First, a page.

Google’s smartphone operating system – Android – has been around for well over a year, yet the marketplace continues to lag behind Apple’s App Store with its meager collection of useful medical apps. The biggest player in mobile medical reference software is now changing this perception. Today Epocrates announced the availability of a free beta version, Epocrates Rx, for the Android platform, officially making it an android medical app. [We recently did a full review of Epocrates, including Epocrates Rx, for the iPhone].
This is exciting news for health care professionals who have Android phones – because their numbers are growing. Google recently announced 60,000 Android handsets are shipping each day, coming out to 5.4 million handsets per quarter. As a reference, Apple sold 8.7 million iPhones last quarter.
With this proliferation of Android phones, especially the Droid and Nexus One, many in the medical field can now feel more confident in buying the Droid or Nexus One. That’s how big of an affect Epocrates has. Almost one million healthcare professionals rely on Epocrates as a medical reference, and for most who have smartphones, its the first app we download. I’ve had multiple friends with Android phones they love, but their only complaint is they don’t have Epocrates – not anymore.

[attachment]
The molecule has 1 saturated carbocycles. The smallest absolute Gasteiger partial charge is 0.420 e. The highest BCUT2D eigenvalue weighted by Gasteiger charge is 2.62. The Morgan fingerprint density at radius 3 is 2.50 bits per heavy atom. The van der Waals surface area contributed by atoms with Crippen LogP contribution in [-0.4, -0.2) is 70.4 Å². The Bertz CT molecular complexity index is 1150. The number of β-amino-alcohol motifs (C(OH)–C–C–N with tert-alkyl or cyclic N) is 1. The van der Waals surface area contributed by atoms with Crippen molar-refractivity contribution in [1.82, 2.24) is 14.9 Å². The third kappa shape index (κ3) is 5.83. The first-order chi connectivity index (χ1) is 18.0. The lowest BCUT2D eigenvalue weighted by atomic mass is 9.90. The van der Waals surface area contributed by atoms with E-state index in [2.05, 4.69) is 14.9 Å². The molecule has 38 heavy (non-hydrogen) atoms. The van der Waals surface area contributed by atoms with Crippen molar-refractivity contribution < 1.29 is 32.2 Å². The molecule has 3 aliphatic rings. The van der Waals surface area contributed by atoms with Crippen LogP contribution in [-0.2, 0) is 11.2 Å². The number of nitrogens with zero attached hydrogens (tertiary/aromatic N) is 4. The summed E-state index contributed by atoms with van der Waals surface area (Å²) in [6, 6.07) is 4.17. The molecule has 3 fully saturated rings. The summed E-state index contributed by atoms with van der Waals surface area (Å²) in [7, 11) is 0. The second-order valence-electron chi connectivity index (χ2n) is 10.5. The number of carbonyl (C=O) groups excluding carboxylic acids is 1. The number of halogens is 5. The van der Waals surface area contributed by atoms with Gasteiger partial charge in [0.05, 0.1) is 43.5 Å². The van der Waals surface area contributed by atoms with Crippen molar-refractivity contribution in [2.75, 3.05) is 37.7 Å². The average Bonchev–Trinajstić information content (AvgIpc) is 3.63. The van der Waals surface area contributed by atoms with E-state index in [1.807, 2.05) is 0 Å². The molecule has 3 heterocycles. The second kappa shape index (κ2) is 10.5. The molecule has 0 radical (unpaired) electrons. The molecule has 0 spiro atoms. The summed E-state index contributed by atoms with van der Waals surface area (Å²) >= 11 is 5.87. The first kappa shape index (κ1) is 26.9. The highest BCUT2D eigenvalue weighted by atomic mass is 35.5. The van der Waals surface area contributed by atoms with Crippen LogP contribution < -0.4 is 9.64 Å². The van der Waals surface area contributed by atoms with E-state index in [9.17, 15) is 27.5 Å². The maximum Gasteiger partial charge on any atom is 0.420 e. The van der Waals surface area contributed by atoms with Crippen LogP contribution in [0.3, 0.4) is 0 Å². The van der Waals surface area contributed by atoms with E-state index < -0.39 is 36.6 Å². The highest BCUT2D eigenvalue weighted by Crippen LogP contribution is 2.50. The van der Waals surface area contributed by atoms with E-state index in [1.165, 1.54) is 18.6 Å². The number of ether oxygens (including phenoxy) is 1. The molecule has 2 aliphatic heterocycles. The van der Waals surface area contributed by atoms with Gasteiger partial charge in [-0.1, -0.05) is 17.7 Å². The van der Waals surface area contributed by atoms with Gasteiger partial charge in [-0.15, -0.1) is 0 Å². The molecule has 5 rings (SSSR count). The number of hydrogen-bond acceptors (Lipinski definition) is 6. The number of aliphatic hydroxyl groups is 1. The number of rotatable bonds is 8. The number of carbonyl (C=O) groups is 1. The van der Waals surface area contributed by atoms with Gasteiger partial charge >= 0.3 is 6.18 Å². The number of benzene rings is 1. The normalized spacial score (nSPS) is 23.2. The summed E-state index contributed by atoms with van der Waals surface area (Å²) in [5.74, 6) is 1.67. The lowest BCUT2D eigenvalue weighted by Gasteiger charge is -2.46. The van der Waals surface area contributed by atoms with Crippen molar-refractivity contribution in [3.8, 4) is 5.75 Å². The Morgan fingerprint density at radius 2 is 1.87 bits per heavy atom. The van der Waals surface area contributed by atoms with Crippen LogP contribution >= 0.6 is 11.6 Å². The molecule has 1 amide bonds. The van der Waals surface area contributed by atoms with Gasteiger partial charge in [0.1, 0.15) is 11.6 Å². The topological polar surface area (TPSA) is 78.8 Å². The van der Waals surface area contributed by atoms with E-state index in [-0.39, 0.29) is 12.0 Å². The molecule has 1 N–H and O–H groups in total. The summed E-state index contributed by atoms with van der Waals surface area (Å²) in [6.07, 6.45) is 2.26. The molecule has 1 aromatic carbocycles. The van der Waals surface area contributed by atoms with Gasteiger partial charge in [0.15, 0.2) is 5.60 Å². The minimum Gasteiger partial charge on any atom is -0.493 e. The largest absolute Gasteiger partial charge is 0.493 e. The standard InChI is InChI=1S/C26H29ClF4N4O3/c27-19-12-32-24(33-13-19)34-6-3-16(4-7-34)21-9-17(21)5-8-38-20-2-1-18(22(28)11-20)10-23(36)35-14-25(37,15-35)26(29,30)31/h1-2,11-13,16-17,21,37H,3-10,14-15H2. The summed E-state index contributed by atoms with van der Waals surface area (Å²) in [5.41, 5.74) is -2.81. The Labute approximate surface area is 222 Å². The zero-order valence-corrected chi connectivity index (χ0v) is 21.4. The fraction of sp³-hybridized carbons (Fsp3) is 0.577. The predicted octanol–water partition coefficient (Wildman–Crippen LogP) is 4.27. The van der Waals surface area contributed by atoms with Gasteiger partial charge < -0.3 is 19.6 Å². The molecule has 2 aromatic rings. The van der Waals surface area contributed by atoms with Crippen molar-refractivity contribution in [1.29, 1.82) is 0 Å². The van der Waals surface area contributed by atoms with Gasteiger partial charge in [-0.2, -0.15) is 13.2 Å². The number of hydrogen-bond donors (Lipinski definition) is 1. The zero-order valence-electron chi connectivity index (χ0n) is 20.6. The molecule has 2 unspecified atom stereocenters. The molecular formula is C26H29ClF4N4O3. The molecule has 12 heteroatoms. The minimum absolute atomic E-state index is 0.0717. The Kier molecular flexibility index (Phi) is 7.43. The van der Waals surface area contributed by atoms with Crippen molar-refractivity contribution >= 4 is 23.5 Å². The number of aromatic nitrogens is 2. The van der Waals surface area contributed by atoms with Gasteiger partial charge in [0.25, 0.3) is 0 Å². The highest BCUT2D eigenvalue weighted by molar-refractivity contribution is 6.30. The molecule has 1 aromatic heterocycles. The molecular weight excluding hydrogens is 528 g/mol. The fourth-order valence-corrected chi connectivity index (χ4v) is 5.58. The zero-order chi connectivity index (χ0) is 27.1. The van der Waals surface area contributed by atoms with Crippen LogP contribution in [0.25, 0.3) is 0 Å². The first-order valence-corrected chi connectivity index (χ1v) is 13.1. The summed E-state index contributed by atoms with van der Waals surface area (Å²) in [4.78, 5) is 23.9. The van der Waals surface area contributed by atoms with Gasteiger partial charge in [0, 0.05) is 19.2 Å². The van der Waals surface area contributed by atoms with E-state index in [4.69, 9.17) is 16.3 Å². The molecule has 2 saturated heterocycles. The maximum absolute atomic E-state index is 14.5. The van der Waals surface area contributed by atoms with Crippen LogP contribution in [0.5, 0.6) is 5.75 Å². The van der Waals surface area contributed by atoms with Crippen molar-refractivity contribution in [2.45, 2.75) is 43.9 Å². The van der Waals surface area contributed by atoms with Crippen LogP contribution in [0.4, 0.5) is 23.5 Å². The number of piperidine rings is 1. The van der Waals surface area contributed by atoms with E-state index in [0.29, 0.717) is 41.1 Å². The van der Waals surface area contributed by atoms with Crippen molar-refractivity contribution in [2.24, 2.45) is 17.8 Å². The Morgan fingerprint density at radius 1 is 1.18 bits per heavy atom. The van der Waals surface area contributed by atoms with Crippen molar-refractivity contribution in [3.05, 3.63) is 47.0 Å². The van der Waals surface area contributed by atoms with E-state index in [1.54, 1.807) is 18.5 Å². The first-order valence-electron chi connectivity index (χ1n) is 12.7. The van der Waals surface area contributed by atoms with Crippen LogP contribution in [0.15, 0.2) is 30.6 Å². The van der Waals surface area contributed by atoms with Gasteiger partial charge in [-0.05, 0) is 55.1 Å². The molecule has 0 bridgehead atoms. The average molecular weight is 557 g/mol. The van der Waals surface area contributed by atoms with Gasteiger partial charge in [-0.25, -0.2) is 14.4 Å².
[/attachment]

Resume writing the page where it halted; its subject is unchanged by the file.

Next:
Epocrates is taking a similar approach to releasing the software as they did for the iPhone: release a free beta version, Epocrates Rx, and then release the premium versions later this year. Our guess is the premium versions will mimic the ones available for the iPhone, Epocrates Rx Pro, Epocrates Essentials, Epocrates Essentials Deluxe. In our review we take a look at the features included in each of these versions.
There is one issue many Android users might gripe about: You need a device with Android v1.6 or higher. If you bought an Android phone even a few months ago, there is a chance you might have Android v1.5. This issue is one we’ve highlighted in the past, the lack of compatibility with different versions of Android.
Here are some details on the free Android version of Epocrates Rx.
- Drug Information – Ability to access thousands of brand and generic drugs, with indications, contraindications, retail pricing, mechanism of action, and lots more
- Pill ID – Identify a drug based on the color, shape, or imprint code
- Drug Interactions – One of the most popular features Epocrates offers. Can check the interactions for up to 30 drugs at a time, especially useful for your geriatric patients. Hopefully they aren’t on 30 drugs though.
- Tables and Calculators – Includes MedMath, a feature rich calculator we mentioned in our review of Epocrates.
Heads up: We’re going to do a full review of this Android version later this week.
Update: Palmdoc.net has a great article about how Epocrates for WebOS is coming “real soon”. [Web OS = think Palm Pre]